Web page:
When we talked about it we both agreed that he struggled in the first game and I said “You have to be able to rely on your defenseman out there. They’re all really good. You have to focus on playing the shot and being aware of what the shooter’s options are at the time. When you can, you need to gain a little more depth.” That’s why he was getting beat by straight shots. He made an adjustment and I don’t think he was beat by straight shots in another game. I thought he played really well in the next two games. Obviously he struggled in the first one, but hey – that happens.
For sure. Let’s not make too big of a deal out of a scrimmage in the month of July, right?
Exactly. When does the season start, September or what?
From your perspective, as a guy who was on the ice with most of the players in camp, can you share your thoughts on a few of the Kings prospects…
Derek Forbort (1st round, ’10 NHL draft) – He was on my team for the scrimmage. I would love having on my team in the winter. He’s really reliable, always make the right first pass, very mature guy off the ice too…he looks like a solid defenseman.
Tyler Toffoli (2nd round, ’10) – I was impressed with his shot. He was on my team, so I saw him in practice and I thought he had one of the best shots in camp.
Jordan Weal (3rd round ’10) – I grew up playing against him. My Island teams would go over and play against him on the mainland. He’s always impressed me and I’ve always been a big fan of his game. I see him a lot in the winter time with him in Regina and me in Moose Jaw. What can I say about him…he’s got it all, except for being a smaller guy…he’s really speedy, a smart play maker, has a good shot…even though it was his first pro camp, it looked to me like he fit right in with all the older guys. He scored two or three goals too. Some people might say the only reason he was a 100-point scorer was because he played with (Jordan) Eberle last season. But, I feel next year he’ll be back among the top scorers in the Western League again, without Eberle.
Kyle Clifford (2nd round, ’09) – He’s a good guy and you can tell he likes to get into the dirty areas. He likes to play “net front” on the power plays. He does a really good job of making it difficult on goalies to defend the net. I’m sure he’s not an easy forward to play against at all.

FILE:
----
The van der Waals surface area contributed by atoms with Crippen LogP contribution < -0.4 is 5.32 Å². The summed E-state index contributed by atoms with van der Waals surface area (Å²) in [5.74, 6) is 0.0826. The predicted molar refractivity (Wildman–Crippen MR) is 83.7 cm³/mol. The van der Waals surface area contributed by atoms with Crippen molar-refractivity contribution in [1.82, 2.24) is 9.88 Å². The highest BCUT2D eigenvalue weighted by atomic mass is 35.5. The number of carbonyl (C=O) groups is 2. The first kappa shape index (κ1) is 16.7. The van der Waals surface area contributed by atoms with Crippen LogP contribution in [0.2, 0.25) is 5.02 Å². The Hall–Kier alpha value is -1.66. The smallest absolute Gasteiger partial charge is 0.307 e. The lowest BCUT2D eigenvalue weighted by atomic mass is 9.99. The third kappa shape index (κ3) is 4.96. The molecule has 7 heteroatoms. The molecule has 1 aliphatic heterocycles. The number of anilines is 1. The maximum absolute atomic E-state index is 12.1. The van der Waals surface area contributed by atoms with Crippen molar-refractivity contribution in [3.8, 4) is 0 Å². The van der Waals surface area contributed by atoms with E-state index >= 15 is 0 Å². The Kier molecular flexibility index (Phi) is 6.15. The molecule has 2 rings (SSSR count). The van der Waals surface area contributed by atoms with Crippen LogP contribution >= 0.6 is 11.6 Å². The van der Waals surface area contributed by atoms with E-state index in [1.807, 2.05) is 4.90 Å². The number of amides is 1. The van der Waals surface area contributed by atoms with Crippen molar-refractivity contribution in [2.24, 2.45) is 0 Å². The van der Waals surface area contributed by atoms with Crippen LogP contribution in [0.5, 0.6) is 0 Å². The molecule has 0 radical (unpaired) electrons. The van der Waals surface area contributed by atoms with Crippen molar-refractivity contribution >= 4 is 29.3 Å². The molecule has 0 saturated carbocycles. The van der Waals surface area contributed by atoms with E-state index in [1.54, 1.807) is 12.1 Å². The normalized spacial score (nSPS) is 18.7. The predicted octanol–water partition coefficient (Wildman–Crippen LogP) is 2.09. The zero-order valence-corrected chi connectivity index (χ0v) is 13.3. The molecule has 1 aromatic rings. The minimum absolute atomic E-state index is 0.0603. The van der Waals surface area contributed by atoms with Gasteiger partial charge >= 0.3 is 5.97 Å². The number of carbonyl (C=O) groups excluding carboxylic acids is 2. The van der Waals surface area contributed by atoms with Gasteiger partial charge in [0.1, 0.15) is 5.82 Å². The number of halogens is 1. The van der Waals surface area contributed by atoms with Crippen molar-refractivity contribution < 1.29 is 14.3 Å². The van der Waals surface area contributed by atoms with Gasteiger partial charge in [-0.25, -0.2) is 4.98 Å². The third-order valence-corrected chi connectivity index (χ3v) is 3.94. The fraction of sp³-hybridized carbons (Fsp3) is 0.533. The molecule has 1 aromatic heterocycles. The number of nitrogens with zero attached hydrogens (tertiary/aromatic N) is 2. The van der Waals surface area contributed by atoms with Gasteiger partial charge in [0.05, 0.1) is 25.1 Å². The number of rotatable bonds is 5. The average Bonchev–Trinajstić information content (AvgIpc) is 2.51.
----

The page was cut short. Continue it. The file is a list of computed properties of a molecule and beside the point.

Oscar Moller (2nd round, ’07) – We didn’t spend too much time together because he was on the other team. But, I did get to talk with him about the goal he scored on me. We both agreed he was trying to go high blocker on me. But, he just kinda fanned on it and he squeaked it through my arms.
JF Berube (4th round, ’09) – I got along with him pretty well. He wasn’t able to skate at camp. We spoke a little bit about what it was like when he was in Manchester last season…what it’s like to be around the guys and stuff. He said it was a really good experience, however he said he’s going back to juniors this year, if I’m not mistaken.
When camp was over what did the Kings tell you and where do you go from here?
To be honest, there wasn’t an exit meeting at the end or a “this is how you did” meeting. So, there wasn’t a whole lot of feedback that way. But, there was a lot of instruction over the last three days, on the development side. I learned a ton from the whole development staff there. Like the video stuff I did with Bill Ranford, I’ve been looking at them since I’ve been back home. I’ve taken in a lot of the pointers he gave me.
What’s next? Maybe I’ll be at fall camp. I haven’t really heard anything one way or the other.
You’re Canadian…so, who is the better Canadian goalie – Patrick Roy, Martin Brodeur or Roberto Luongo? Are you going with Roy because you’re a Habs fan?